The Simdega represents the prehistoric art of our ancestors in the form painting. These rock paintings are one of the most magnificent arts among the various arts present in the culture of prehistoric tribes. The style of prehistoric Indian art has remained part of a living tradition for 7000 years. The houses are commonly decorated in many regions today. The rock art shows the creativity of the prehistoric man. These artistic skills (rock painting) are found all over Simdega region. The paintings of prehistoric man are safe till today on the wall and ceilings of the caves. These rock arts not only present the artistic skills of the prehistoric man but also, it also shows the achievements of our ancestors. The man used these caves for painting and as the watch tower for targeting their prey. The making of rock art was done not only in the prehistoric times but also in the historic period these paintings were made by the people. We can analyze the developing forms of the rock painting from the prehistoric times to the historic period. There are the evidences of prehistoric animals and humans hunting scenes, dancing human figures of ancient times and on the other there are the figures of the human domesticating the animals of chalcolithic period. Along with these figures there are also the figures of processions of humans, the human are show as riding horses and elephants, these pictures depict the historical period. Along with these figures there are also the figure of geometrical designs, it is very difficult to say that these geometrical design belongs to which particular period. These paintings were made by the natural colors, but it is controversial that which pigment was used for making the mixture for painting. The rock art was not only the artistic skill of the prehistoric man but this rock art also display the survival technique of man and animals of that particular period.

Like other regions Simdega also consists of rock art sites. They are namely Biru, Churiya, and Gupt Ganga or Sonakhain (the other site consists of saddle querns of Neolithic period). It is interesting to know that all the rock art are made on the north or northeast side of thecave, so that the sun ray me enter the cave from the south. This shows that our ancestors make their rock art generally on the south sides. The first rock art is Biru.The name “Biru” is taken from the Kharia language which means “mountain”. As there are the majority of Kharia tribe people they named the village on the name of the mountain. In Munda language the mountain is known as “Buru” by the Munda tribe people. So both the tribes named this village as “Biru”. There is a village named Pholwatangar in the Biru block there is a rock art site on the mountain named “Likha Pahar” this mountain is located about 3kms east side from the village. The longitude and latitude of the site are 22.6819⁰ N and 84,5609⁰E. This rock art side is located about 1200 feet from the surface. Geographically this site is surrounded by dense forests. These forests enrich the beauty of the village. On the south side of the rock art site there is the highway for Simdega and Ranchi. On the east side of the rock art side there is “S” turning and on the west there is “Bhairo Pahar”. The likha pahar consist of shelter as well as cave, the outer portion consists of shelter and inner part consists of cave. The shelter consists of rock art. The paintings are made on the walls of the shelter. The height of the shelter about 18 feet and width is about 10 feet. The figures are made in panel. There are basically geometrical figures painted on the wall. From the right side the first figures looks like the English alphabet “I” in shape. On the inner part of the “I” there four triangular shaped design on the both side of the line. There is also outline made outside the “I”. The other figure is also geometrical design which is unidentified. In this figure there are zigzag lines. The third figure looks like human moustaches. All the figures found here are red in color. There is also the engraved figure of fertility cult. There is the natural phallic of rock and a human made engraved figure of vulwa marks (symbolize birth and fertility) on the monolith rock. The ancient people worshiped these two figures as fertility cult. We also get the evidence of the associated material along with the rock art. There are microlithic tools scattered all over the site, there are basically scraper, lunet, point, trapeze, fluted core and side scraper etc. These tools are made of chert, quartzite, quart, agate and chalcedony.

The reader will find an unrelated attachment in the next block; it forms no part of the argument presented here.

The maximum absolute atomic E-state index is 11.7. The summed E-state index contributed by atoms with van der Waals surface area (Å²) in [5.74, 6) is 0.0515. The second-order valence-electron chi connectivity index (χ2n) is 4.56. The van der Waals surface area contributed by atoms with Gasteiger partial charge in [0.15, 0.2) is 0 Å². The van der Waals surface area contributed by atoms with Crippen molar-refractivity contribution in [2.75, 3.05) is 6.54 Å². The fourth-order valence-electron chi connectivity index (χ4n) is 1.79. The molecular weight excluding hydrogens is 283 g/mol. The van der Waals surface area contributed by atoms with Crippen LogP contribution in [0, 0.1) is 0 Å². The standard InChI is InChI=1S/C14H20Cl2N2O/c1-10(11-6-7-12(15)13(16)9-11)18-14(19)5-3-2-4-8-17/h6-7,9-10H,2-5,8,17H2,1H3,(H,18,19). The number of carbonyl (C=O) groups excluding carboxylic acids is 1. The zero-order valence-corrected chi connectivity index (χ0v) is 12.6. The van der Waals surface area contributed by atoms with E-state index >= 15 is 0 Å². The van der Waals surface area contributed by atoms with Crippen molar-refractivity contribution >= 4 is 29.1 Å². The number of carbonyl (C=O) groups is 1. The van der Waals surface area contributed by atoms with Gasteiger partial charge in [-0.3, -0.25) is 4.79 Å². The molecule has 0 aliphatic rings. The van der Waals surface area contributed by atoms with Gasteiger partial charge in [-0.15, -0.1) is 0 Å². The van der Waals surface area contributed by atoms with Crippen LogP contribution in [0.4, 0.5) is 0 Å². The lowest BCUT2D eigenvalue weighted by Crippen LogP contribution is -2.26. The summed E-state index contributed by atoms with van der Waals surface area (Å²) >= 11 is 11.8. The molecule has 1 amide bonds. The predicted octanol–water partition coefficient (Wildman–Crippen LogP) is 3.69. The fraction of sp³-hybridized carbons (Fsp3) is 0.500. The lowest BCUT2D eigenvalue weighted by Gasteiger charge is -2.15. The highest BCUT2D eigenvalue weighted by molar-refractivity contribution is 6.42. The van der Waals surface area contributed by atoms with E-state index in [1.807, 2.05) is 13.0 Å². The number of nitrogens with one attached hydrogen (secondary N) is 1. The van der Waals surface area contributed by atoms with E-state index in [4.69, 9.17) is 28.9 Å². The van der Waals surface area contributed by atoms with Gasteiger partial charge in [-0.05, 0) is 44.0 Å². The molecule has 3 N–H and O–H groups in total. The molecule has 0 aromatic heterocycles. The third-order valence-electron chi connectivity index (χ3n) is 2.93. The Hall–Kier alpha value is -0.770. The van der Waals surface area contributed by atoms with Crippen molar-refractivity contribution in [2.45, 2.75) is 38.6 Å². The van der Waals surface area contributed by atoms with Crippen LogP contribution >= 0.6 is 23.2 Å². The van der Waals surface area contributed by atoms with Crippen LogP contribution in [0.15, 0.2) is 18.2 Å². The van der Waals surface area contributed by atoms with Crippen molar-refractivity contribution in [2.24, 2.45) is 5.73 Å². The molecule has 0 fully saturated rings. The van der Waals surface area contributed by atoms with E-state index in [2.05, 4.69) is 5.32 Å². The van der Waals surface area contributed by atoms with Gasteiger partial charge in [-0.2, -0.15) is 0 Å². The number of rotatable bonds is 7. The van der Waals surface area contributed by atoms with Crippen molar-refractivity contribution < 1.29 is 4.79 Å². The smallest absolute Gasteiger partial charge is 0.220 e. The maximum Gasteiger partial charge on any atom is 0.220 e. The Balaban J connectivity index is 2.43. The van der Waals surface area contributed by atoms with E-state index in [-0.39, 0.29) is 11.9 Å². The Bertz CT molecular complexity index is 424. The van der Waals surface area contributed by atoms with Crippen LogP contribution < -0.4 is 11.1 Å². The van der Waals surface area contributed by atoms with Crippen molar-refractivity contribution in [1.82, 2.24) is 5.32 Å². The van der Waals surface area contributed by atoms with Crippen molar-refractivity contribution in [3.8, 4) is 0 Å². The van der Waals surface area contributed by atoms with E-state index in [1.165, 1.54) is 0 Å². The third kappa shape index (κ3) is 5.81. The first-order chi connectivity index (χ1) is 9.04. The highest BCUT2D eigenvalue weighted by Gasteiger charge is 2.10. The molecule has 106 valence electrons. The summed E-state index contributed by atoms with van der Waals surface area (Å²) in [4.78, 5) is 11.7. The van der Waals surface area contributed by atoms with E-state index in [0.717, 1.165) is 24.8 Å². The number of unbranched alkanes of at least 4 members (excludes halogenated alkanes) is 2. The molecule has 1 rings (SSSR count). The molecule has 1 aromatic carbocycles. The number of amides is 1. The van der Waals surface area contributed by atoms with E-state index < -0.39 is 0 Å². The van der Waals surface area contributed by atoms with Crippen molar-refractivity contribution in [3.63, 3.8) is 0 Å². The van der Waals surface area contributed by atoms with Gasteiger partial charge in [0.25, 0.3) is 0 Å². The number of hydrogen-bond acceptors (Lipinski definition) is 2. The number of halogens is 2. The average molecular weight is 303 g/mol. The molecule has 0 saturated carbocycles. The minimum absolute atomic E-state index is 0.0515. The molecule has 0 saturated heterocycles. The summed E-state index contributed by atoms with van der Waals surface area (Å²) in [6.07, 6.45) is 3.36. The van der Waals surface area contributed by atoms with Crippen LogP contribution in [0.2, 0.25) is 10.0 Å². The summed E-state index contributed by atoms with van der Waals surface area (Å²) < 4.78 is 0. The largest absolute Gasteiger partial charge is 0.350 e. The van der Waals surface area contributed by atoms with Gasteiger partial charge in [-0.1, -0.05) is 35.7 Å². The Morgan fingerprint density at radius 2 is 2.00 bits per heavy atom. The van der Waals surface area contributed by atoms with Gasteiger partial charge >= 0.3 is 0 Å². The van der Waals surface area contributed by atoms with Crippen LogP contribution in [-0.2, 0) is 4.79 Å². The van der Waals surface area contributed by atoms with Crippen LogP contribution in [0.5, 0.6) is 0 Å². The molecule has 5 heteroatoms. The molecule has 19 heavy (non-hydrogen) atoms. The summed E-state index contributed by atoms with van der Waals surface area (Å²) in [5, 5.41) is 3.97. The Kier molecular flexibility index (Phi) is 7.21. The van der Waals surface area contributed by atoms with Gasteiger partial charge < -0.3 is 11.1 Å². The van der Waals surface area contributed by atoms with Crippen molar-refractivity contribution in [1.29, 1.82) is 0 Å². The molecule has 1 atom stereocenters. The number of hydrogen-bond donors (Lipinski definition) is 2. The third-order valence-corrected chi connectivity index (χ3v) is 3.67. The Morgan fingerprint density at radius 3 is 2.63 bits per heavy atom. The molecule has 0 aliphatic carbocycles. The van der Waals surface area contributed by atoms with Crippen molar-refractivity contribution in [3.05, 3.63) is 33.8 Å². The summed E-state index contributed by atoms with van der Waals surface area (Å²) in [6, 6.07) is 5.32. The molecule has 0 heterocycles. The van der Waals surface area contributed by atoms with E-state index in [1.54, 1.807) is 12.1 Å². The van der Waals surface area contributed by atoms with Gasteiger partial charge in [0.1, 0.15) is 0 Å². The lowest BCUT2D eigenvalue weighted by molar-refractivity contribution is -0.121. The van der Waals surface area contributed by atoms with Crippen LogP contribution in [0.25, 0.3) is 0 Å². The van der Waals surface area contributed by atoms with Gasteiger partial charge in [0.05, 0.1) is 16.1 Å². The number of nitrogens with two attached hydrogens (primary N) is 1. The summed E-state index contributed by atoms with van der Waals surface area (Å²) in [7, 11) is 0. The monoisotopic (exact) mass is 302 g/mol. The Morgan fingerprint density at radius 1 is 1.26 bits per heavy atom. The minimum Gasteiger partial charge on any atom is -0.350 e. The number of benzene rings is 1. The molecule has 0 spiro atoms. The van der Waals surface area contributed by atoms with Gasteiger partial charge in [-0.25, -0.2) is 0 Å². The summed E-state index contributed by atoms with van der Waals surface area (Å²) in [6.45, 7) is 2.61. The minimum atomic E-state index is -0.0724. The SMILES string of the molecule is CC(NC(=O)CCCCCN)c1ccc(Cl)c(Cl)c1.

The next rock art site is located 25km far from Simdega district. This site is situated in the Tatahtangar block of Churiya village. On the west side of Churiya village there is a mountain known as “Bhawar Pahar”, where there is shelter consisting of prehistoric rock art. The longitude and latitude of the rock art site are 22.4999⁰N and 84.5144⁰E. This site is surrounded by the tribal communities mainly Gond and Kharia tribes. This shelter is about 20 feet in height and width is about 18 feet. In this site there are mainly pictographs. There is the unidentified figure of an animal, which is the master piece of this rock art site. The second significant painting of this site is the hunting scenes. The hunting scenes are made on the roof of the shelter. In this scene the human is show as chasing the animal. The painting of human and animal is drawn in single line and it is huge in size from rest of the paintings. Along with these paintings there are human figures in large number. There is also a painting of a huge deer which is yellow in colour. There is also geometrical design which is red in colour. There are also the anthropomorphic figures of humans. There are the prints of palm, which is considered to be the palm of females. Along with the rock art there are cup marks present on the wall of the rock on the highest point of the mountain.